The correlation of the trees is resonating with me.

It just seems very busy right there a lot of bells and whistles so to speak.

The offerings are wonderful but the fact that there's a little somewhat of a cafe...

If I was there and I retrieve some water from the spring of the well, I think I would take it into the woodsmore where there would be a bit of solitude and nature.

This is my own opinion .

I do not condone anybody's vision of what holiness is.

It's all being done for the same reason I believe.

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Thanks Paul, this was very interesting and I've been looking forward to these each Sunday. I have mixed feelings on the lace point: I'm a fairly traditional RC, and so as a general rule I lament the entire absence of lace from nearly every Catholic parish I've ever been in; not because I find lace especially aesthetically pleasing in itself, or vital for a sense of the sacred, but because it usually instantly signifies a traditional liturgy, which goes hand in hand with preaching that is faithful to the magisterium, etc etc. At the same time, in my opinion there is admittedly something lamentably effeminate about some of the more flowery baroque style vestments favoured in many corners of traditional Catholicism, including long and very lacey albs - but that's just my opinion, and it may be influenced by the occasionally effeminate characters who are often attracted to this liturgy in the RC church, and have been called to the priesthood. This I have occasionally found an obstacle to my faith, until I recall that God presumably doesn't call men to the sacred priesthood - or choose the style of sacred vestments they wear - to fulfill my particular understanding of Christian masculinity, which is all too human and thus, admittedly, flawed. God have mercy on all of us, I suppose.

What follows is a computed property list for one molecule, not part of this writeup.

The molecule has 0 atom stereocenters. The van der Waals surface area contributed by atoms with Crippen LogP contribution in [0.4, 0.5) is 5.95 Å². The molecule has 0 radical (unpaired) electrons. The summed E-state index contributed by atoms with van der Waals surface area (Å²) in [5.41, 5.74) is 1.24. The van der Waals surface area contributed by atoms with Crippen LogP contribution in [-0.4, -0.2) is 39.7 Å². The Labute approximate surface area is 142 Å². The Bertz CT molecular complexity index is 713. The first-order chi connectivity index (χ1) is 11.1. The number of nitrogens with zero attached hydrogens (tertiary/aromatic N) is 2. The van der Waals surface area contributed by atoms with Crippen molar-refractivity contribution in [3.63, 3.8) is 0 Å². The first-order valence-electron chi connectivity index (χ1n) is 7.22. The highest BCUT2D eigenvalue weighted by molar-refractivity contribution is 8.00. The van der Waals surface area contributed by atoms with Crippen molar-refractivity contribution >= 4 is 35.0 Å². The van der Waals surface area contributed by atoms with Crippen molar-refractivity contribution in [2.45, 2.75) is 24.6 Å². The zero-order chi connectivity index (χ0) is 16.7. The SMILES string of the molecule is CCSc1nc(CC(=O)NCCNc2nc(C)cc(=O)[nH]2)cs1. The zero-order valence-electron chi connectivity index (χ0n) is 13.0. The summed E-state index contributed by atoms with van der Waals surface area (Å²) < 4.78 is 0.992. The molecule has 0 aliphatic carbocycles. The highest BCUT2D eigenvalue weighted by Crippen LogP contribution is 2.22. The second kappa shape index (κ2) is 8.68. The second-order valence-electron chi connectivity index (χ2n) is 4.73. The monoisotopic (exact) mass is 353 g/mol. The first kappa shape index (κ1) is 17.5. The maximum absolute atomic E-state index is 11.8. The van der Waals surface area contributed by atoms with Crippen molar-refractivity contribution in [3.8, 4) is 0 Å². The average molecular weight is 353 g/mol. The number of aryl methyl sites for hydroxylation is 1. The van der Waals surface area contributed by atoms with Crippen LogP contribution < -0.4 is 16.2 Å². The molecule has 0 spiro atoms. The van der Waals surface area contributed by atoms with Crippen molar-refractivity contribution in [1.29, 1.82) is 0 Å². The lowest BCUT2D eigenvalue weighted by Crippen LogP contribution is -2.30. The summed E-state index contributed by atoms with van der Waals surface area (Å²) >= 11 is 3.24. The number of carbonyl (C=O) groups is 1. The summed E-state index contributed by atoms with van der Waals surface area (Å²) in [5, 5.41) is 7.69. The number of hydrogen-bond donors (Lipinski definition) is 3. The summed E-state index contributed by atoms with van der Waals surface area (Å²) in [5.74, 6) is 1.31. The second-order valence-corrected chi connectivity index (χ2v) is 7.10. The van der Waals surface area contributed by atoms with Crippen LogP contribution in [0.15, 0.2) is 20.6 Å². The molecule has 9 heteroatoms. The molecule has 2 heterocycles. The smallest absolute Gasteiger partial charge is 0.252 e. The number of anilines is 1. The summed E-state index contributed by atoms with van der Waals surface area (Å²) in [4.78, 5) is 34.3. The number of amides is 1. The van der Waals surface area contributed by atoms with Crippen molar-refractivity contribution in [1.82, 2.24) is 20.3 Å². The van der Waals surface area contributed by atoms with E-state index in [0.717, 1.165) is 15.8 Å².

I won't add to the point made already in your piece (and some other comments) regarding the kitsch items being somehow not entirely out of place, other than to say that I agree it must have something to do with the purity of intention of those who put them there. For myself, the main struggle with 'terrible' pictures of our Lord or Our Lady have more to do with how to reverently dispose of them, rather than have them clutter up my home... paper can be burned, but somehow throwing plastic 'Catholic tat' in the bin with the kitchen refuse seems close to sacrilege - although at the same time I don't think Christ would really mind. I justify this paradox to myself with the thought that I wouldn't lightly toss a photo of my wife or my grandmother in the bin either - not because they would mind at all, but simply because I love them.

Anyway, thanks again. Looking forward to the next installment.

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Oct 8, 2023Liked by Paul Kingsnorth

Some of the garish kitsch is a refreshing antidote to the severe aesthetic of the Protestant church. You will find this sort of thing on the graves at Wounded Knee as well.. food,boxes of donuts, personal items of all sorts..offerings to the dead from those that are thinking of them.

Lace and decorative clothing on Jesus is to show a form of adoration...but clearly a folk christianity not from a well heeled modern sensibly ... Very much am enjoying all of your writings . Thank you!